Clan of the Cave Bear, by Jean M. Auel
This was a total guilty pleasure for me when I first read it. (And not just this book, but the whole series.) I hadn’t thought of it in ages, but then I discovered that it’s on sale. So today, you get a review and a sale. Not too shabby.
At its heart, Clan of the Cave Bear is an ugly duckling story, set in a time when the precursors of modern humanity still lived alongside a competitive species. A little girl, Ayla, is orphaned and raised by the others, who are at once eerily similar and yet so very different. Most of them do not fully accept her–because she is not Clan. And so she learns not to accept herself.
I scanned the Goodreads reviews and was fascinated to see how many reviewers were caught up in the author’s anthropology. I didn’t worry much about the science, one way or another. It’s a work of fiction. I read it as fiction, and I loved it as fiction. (For the record, the reviewers were split roughly down the middle between screaming she got it wrong and proclaiming her genius in light of recent discoveries.)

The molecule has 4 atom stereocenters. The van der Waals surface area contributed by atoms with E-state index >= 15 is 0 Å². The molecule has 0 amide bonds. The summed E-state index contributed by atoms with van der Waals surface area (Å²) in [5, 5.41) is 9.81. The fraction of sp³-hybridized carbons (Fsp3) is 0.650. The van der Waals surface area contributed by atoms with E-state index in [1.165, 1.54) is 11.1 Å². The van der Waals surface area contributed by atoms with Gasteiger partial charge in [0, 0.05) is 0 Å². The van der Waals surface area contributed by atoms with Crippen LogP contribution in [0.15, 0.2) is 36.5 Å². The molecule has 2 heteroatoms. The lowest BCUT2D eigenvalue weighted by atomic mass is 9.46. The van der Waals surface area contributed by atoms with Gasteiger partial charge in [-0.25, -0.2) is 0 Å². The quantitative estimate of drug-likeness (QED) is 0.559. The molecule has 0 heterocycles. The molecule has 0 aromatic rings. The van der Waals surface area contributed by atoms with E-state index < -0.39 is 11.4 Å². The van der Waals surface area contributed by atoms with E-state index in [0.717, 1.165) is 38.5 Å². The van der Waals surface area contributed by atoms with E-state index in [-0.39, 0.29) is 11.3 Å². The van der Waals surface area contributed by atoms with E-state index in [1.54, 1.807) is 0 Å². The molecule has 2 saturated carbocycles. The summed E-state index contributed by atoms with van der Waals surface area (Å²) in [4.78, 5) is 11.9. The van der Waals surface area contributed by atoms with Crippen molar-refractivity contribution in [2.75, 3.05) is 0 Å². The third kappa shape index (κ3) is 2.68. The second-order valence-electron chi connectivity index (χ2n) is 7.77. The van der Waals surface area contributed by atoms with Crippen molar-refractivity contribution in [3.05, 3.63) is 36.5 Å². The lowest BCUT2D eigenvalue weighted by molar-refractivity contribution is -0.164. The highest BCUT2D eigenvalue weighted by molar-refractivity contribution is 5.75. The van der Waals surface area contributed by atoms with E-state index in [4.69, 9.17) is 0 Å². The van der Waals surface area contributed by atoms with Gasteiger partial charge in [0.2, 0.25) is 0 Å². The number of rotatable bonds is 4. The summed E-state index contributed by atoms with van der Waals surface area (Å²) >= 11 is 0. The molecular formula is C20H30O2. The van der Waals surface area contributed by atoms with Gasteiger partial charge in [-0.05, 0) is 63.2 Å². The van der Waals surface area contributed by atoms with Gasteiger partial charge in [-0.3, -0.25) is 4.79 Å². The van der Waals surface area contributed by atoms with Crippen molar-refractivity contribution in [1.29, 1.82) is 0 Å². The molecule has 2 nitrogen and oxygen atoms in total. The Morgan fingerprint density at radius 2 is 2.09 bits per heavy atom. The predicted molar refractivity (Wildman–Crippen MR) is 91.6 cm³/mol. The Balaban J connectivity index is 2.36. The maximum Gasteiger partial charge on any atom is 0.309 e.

What I loved most about the book was the hauntingly human struggle of grasping what it truly means to be different. That it is not less, nor is it more. Difference is, ultimately, what makes us unique. And in the right setting, it is what makes us strong. All of us. But until we learn that for ourselves, those differences can hurt like hell.
Which is why I found the read so addicting–because Ayla is a richly sympathetic character with a deeply relatable human problem. And that is what I love about science fiction: It uses fictional settings to highlight universal human struggles and paint them in a new light, teaching us to see with new eyes.
THE BOTTOM LINE: Is Clan of the Cave Bear a pulp fiction novel masquerading as science? Or does this page-turner have hidden depths that speak to the ways in which we treat each other? I’ll let you decide.
The ebook is only $2.99, for a limited time.